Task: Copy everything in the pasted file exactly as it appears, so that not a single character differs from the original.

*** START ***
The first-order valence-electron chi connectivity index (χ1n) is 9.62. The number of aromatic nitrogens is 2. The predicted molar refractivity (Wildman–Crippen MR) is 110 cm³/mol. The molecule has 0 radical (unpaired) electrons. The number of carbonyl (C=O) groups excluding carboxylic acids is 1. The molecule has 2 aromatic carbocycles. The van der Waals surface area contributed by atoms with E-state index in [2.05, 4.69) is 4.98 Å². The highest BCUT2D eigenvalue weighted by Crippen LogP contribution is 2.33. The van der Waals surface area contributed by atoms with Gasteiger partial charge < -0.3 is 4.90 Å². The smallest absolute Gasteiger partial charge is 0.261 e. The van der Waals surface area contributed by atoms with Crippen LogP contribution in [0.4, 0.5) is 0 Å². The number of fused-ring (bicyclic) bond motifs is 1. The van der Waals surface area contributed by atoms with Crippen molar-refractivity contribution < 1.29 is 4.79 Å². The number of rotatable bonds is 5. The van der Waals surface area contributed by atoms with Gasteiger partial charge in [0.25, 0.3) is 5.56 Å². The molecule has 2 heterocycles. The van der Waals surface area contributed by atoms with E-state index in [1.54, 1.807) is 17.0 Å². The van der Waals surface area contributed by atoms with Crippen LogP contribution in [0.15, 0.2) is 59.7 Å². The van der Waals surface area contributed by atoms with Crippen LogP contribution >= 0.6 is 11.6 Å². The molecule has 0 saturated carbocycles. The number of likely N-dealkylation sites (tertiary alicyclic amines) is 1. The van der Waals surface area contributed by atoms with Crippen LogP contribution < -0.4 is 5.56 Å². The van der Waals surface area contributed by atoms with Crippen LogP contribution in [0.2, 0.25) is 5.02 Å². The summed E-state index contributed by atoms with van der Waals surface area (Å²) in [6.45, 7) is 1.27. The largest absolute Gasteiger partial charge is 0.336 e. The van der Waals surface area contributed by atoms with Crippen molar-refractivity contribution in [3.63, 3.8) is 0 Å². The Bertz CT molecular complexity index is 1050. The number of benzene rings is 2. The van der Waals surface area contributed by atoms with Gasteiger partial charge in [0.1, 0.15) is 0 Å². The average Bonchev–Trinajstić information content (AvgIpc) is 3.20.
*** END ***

The first-order valence-electron chi connectivity index (χ1n) is 9.62. The number of aromatic nitrogens is 2. The predicted molar refractivity (Wildman–Crippen MR) is 110 cm³/mol. The molecule has 0 radical (unpaired) electrons. The number of carbonyl (C=O) groups excluding carboxylic acids is 1. The molecule has 2 aromatic carbocycles. The van der Waals surface area contributed by atoms with E-state index in [2.05, 4.69) is 4.98 Å². The highest BCUT2D eigenvalue weighted by Crippen LogP contribution is 2.33. The van der Waals surface area contributed by atoms with Gasteiger partial charge < -0.3 is 4.90 Å². The smallest absolute Gasteiger partial charge is 0.261 e. The van der Waals surface area contributed by atoms with Crippen LogP contribution in [0.4, 0.5) is 0 Å². The number of fused-ring (bicyclic) bond motifs is 1. The van der Waals surface area contributed by atoms with Crippen molar-refractivity contribution < 1.29 is 4.79 Å². The number of rotatable bonds is 5. The van der Waals surface area contributed by atoms with Gasteiger partial charge in [0.25, 0.3) is 5.56 Å². The molecule has 2 heterocycles. The van der Waals surface area contributed by atoms with E-state index in [1.54, 1.807) is 17.0 Å². The van der Waals surface area contributed by atoms with Crippen LogP contribution in [0.15, 0.2) is 59.7 Å². The van der Waals surface area contributed by atoms with Crippen LogP contribution >= 0.6 is 11.6 Å². The molecule has 0 saturated carbocycles. The number of likely N-dealkylation sites (tertiary alicyclic amines) is 1. The van der Waals surface area contributed by atoms with Crippen LogP contribution < -0.4 is 5.56 Å². The van der Waals surface area contributed by atoms with Crippen LogP contribution in [0.2, 0.25) is 5.02 Å². The summed E-state index contributed by atoms with van der Waals surface area (Å²) in [6.45, 7) is 1.27. The largest absolute Gasteiger partial charge is 0.336 e. The van der Waals surface area contributed by atoms with Crippen molar-refractivity contribution in [3.63, 3.8) is 0 Å². The Bertz CT molecular complexity index is 1050. The number of benzene rings is 2. The van der Waals surface area contributed by atoms with Gasteiger partial charge in [0.1, 0.15) is 0 Å². The average Bonchev–Trinajstić information content (AvgIpc) is 3.20.